Envisioning the Faculty for the Twenty-first Century
Moving to a Mission-Oriented and Learner-Centered Model
Publication Year: 2016
Published by: Rutgers University Press
Half Title, Series Page, Title Page, Copyright
This book emerged from our work as codirectors of the Delphi Project on the Changing Faculty and Student Success. This national project has partnered with more than forty higher education organizations representing diverse stakeholders to examine issues related to the changing composition of the faculty and its impact on student learning and the mission of higher education, ...
We would first like to express our gratitude to Susan Albertine, Caryn McTighe Musil, and the Association of American Colleges and Universities (AAC&U) for their partnership with the Delphi Project since its inception. AAC&U has provided exceptional leadership in advancing a thoughtful dialogue about the future of the faculty and helping shape the course of change. ...
Part One. The Context for a New Faculty Model
1. The Current Context for Faculty Work in Higher Education. Understanding the Forces Affecting Higher Education and the Changing Faculty
Daniel Maxey, Adrianna Kezar
For nearly a hundred years, the dominant or “traditional” model of the faculty has been represented by full-time, tenure-track professors focused on a triad of responsibilities: for teaching, research, and service (Finkelstein and Schuster 2011; Kezar 2013). However, changes that have been afoot for several decades have begun to alter the essential nature of the professoriate and will continue to do so for the foreseeable future (Kezar and Sam 2010; Plater 1998). ...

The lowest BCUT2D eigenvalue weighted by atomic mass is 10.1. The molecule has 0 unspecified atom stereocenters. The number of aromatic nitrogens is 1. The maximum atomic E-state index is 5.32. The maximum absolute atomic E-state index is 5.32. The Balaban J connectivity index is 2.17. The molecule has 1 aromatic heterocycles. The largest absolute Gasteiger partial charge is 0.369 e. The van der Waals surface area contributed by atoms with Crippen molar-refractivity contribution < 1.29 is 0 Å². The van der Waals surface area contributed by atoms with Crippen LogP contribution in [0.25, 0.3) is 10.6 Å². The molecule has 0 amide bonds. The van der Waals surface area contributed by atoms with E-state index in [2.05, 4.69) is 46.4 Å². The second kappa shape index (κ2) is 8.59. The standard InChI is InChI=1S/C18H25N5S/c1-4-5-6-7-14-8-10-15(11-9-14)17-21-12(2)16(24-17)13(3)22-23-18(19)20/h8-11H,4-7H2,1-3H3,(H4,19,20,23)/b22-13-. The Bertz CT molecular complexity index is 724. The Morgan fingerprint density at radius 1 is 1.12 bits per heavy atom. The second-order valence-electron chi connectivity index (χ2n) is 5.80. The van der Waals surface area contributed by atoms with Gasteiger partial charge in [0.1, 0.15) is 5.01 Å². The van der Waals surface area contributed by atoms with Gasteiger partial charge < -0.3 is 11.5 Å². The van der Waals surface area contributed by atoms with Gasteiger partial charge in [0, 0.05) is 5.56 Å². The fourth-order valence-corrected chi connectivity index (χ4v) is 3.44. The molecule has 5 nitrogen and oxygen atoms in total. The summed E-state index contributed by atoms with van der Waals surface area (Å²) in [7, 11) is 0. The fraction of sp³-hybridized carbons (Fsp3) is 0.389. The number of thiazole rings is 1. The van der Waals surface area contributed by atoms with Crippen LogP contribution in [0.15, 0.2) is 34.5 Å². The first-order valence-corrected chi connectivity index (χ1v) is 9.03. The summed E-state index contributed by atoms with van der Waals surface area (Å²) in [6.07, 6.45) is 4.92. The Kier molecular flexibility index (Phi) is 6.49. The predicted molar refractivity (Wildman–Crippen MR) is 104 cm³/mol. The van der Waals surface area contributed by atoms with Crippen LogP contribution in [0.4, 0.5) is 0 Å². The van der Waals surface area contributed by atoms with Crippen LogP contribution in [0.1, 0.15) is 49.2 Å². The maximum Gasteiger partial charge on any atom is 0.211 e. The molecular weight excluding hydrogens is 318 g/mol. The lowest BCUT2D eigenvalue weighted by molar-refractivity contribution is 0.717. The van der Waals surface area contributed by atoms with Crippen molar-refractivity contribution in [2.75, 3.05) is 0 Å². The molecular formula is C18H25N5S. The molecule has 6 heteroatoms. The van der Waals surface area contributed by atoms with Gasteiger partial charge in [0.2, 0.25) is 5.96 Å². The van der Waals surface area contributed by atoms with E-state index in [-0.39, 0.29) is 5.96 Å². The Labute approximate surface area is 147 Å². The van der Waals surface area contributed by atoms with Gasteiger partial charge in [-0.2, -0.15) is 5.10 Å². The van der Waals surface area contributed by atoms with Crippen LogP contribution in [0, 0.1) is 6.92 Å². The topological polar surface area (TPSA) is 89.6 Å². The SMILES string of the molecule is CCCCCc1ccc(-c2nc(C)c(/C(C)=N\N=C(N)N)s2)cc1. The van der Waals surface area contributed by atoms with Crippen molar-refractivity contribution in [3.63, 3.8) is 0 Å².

2. Recognizing the Need for a New Faculty Model
Adrianna Kezar, Daniel Maxey
In the previous chapter we described a variety of external changes and pressures that suggest we need to reconsider the faculty model. In this chapter, we explore why faculty matter to student success to provide a rationale for why going through the difficult work of creating new models is so important. ...
Part Two. Ideas for a New Faculty Model
3. An Emerging Consensus about New Faculty Roles. Results of a National Study of Higher Education Stakeholders
Adrianna Kezar, Elizabeth Holcombe, Daniel Maxey
One of the reasons why new faculty models have not emerged is that there has been little discussion or perceived agreement about what future faculty roles might be. To exacerbate these problems, stereotypes that different stakeholder groups have of each other often prevent meaningful discussion. ...
4. Core Principles for Faculty Models and the Importance of Community
Ann E. Austin, Andrea G. Trice
For anyone who is looking for challenge and opportunity, higher education is the place to be in the early decades of the twenty-first century. A long list of forces and factors are pressing on higher education institutions and transforming the nature of academic work. These include demands from societal stakeholders for heightened accountability and productivity, ...
5. The Anatomy and Physiology of Medical School Faculty Career Models
William T. Mallon
The nation’s MD-granting medical schools, many of which are affiliated with the largest research universities in the United States, have been in the vanguard of innovative pathways of faculty appointment and promotion for more than thirty years. These institutions have developed multiple career pathways that emphasize differentiated roles, permit flexibility, and reward contributions using a broadened definition of scholarship. ...
6. Students Speak about Faculty. What Students Need, What They Want, and What Helps Them Succeed
Arleen Arnsparger, Joanna Drivalas